(i) The applicable provisions of paragraphs (b) through (g) of this section; or

(ii) Paragraph (h) of this section.

(2) A telephone manufactured in the United States or imported for use in the United States on or after February 28, 2020, complies with the volume control requirements of this section if it complies with paragraph (h) of this section.

(b) An analog telephone complies with the Commission's volume control requirements if the telephone is equipped with a receive volume control that provides, through the receiver in the handset or headset of the telephone, 12 dB of gain minimum and up to 18 dB of gain maximum, when measured in terms of Receive Objective Loudness Rating (ROLR), as defined in paragraph 4.1.2 of ANSI/EIA-470-A-1987 (Telephone Instruments With Loop Signaling) . The 12 dB of gain minimum must be achieved without significant clipping of the test signal. The telephone also shall comply with the upper and lower limits for ROLR given in table 4.4 of ANSI/EIA-470-A-1987 when the receive volume control is set to its normal unamplified level.

Note 1 to paragraph (b): Paragraph 4.1.2 of ANSI/EIA-470-A-1987 identifies several characteristics related to the receive response of a telephone. It is only the normal unamplified ROLR level and the change in ROLR as a function of the volume control setting that are relevant to the specification of volume control as required by this section.

(c) The ROLR of an analog telephone shall be determined over the frequency range from 300 to 3300 HZ for short, average, and long loop conditions represented by 0, 2.7, and 4.6 km of 26 AWG nonloaded cable, respectively. The specified length of cable will be simulated by a complex impedance. (See Figure A.) The input level to the cable simulator shall be −10 dB with respect to 1 V open circuit from a 900 ohm source.

(d) A digital telephone complies with the Commission's volume control requirements if the telephone is equipped with a receive volume control that provides, through the receiver of the handset or headset of the telephone, 12 dB of gain minimum and up to 18 dB of gain maximum, when measured in terms of Receive Objective Loudness Rating (ROLR), as defined in paragraph 4.3.2 of ANSI/EIA/TIA-579-1991 (Acoustic-To-Digital and Digital-To-Acoustic Transmission Requirements for ISDN Terminals). The 12 dB of gain minimum must be achieved without significant clipping of the test signal. The telephone also shall comply with the limits on the range for ROLR given in paragraph 4.3.2.2 of ANSI/EIA/TIA-579-1991 when the receive volume control is set to its normal unamplified level.

(e) The ROLR of a digital telephone shall be determined over the frequency range from 300 to 3300 Hz using the method described in paragraph 4.3.2.1 of ANSI/EIA/TIA-579-1991. No variation in loop conditions is required for this measurement since the receive level of a digital telephone is independent of loop length.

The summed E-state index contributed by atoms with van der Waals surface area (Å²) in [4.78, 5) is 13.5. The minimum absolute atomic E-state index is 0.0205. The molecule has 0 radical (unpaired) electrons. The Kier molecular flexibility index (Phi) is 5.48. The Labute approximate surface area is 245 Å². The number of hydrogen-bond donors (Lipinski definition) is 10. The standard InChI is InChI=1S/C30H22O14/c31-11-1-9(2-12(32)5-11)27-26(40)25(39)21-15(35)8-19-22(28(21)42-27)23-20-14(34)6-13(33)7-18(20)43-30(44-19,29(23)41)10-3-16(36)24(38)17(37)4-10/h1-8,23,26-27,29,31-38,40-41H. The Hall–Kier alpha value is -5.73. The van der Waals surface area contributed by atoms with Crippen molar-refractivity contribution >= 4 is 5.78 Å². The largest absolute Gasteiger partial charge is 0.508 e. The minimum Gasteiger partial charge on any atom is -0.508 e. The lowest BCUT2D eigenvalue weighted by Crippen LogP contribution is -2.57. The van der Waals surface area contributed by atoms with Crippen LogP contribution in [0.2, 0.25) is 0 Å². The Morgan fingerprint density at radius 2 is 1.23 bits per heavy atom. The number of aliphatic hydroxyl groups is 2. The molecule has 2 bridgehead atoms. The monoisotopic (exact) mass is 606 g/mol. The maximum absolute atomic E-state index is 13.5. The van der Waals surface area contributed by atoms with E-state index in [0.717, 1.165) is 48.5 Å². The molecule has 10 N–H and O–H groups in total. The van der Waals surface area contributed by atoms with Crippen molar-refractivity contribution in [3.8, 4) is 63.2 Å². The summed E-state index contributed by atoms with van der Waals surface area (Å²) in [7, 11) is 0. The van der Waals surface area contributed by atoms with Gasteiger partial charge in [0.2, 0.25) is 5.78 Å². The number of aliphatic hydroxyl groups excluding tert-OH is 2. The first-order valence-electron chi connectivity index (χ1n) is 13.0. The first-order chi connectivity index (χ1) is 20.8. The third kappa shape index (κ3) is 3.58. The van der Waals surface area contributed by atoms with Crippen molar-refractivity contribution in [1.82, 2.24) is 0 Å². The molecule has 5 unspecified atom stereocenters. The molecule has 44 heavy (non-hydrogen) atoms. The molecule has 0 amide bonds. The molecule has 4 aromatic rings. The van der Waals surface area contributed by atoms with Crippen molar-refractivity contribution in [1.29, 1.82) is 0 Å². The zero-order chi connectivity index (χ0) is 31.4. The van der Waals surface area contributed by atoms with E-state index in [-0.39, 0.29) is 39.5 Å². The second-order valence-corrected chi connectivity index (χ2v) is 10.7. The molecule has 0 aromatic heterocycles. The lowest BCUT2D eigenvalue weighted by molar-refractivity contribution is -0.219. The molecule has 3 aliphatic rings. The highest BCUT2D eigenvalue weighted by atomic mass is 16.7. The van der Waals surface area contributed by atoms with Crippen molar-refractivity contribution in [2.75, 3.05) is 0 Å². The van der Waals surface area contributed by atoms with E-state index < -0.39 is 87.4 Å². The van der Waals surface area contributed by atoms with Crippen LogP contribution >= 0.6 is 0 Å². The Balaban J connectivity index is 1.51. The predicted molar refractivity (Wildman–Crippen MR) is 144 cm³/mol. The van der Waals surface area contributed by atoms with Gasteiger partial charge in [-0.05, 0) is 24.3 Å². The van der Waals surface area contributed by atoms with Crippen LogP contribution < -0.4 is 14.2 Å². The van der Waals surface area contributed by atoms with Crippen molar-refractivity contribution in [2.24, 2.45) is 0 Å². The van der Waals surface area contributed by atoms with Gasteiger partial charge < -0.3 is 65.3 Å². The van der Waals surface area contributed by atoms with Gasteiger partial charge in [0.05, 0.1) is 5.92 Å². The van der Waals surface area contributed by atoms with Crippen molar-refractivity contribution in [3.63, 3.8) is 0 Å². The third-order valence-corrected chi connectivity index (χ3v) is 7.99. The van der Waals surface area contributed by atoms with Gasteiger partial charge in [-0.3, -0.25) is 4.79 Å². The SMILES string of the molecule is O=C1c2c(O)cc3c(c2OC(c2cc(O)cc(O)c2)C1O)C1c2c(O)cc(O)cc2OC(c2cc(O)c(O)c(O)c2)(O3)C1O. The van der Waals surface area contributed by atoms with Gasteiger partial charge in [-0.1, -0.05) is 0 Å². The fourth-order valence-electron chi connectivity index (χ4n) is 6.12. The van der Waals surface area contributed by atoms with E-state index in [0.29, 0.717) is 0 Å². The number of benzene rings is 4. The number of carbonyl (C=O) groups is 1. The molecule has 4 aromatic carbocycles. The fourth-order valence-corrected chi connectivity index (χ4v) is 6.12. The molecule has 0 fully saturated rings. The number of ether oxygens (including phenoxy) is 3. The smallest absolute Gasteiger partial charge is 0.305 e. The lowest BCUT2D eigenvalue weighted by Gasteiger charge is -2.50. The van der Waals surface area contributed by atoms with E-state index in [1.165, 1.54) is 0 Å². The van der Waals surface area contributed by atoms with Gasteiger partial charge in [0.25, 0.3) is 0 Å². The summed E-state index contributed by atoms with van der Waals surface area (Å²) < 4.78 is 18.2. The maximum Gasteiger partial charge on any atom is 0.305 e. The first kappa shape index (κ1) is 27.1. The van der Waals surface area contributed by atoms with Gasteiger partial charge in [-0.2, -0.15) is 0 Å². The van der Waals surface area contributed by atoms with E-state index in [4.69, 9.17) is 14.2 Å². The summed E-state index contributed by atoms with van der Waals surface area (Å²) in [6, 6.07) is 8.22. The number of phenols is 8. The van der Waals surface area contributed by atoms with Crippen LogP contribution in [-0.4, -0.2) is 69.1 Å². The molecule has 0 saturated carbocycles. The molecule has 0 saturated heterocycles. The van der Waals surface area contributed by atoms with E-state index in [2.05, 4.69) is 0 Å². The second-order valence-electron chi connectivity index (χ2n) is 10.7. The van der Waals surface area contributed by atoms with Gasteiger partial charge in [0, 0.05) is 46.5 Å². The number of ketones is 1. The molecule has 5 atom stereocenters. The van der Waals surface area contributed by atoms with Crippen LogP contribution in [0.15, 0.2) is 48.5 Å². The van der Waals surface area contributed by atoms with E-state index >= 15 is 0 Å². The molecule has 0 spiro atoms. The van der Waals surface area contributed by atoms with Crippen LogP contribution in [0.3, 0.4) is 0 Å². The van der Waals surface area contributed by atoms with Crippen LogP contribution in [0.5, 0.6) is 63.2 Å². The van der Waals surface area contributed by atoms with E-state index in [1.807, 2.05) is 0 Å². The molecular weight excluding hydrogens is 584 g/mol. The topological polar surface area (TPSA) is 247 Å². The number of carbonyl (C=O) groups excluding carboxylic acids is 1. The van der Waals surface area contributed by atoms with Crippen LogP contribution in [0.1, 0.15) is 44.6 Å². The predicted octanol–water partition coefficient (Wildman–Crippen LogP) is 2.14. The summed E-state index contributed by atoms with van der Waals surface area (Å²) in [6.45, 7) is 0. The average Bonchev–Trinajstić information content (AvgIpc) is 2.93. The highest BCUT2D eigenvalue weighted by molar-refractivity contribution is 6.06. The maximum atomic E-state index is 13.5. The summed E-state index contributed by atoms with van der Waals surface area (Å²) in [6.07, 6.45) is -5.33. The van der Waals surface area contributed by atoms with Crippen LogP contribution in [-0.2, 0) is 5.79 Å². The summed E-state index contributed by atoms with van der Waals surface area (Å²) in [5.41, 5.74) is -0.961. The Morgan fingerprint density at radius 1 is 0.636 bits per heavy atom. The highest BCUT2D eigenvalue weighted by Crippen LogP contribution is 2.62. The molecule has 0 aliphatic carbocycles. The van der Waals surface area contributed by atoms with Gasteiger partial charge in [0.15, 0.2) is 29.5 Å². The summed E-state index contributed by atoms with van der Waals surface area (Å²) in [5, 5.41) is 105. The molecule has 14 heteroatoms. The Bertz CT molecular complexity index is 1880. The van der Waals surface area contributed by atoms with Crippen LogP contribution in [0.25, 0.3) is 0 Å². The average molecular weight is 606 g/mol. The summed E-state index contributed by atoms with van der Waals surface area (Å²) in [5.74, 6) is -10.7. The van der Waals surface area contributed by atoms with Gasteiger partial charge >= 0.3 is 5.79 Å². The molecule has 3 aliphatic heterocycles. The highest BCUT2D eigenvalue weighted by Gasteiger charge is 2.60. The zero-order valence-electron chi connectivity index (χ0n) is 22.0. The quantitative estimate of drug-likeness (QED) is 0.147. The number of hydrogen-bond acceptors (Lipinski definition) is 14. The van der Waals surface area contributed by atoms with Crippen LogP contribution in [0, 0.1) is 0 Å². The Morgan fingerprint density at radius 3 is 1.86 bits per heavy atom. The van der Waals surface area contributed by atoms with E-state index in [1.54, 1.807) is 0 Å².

(f) The ROLR for either an analog or digital telephone shall first be determined with the receive volume control at its normal unamplified level. The minimum volume control setting shall be used for this measurement unless the manufacturer identifies a different setting for the nominal volume level. The ROLR shall then be determined with the receive volume control at its maximum volume setting. Since ROLR is a loudness rating value expressed in dB of loss, more positive values of ROLR represent lower receive levels. Therefore, the ROLR value determined for the maximum volume control setting should be subtracted from that determined for the nominal volume control setting to determine compliance with the gain requirement.

(g) The 18 dB of receive gain may be exceeded provided that the amplified receive capability automatically resets to nominal gain when the telephone is caused to pass through a proper on-hook transition in order to minimize the likelihood of damage to individuals with normal hearing.

(h) A telephone complies with the Commission's volume control requirements if it is equipped with a receive volume control that provides, through the receiver in the handset of the telephone, at the loudest volume setting, a conversational gain greater than or equal to 18 dB and less than or equal to 24 dB Conversational Gain when measured as described in ANSI/TIA-4965-2012 (Telecommunications—Telephone Terminal Equipment—Receive Volume Control Requirements for Digital and Analog Wireline Telephones). A minimum of 18 dB Conversational Gain must be achieved without significant clipping of the speech signal used for testing. The maximum 24 dB Conversational Gain may be exceeded if the amplified receive capability automatically resets to a level of not more than 24 dB Conversational Gain when the telephone is caused to pass through a proper on-hook transition, in order to minimize the likelihood of damage to individuals with normal hearing.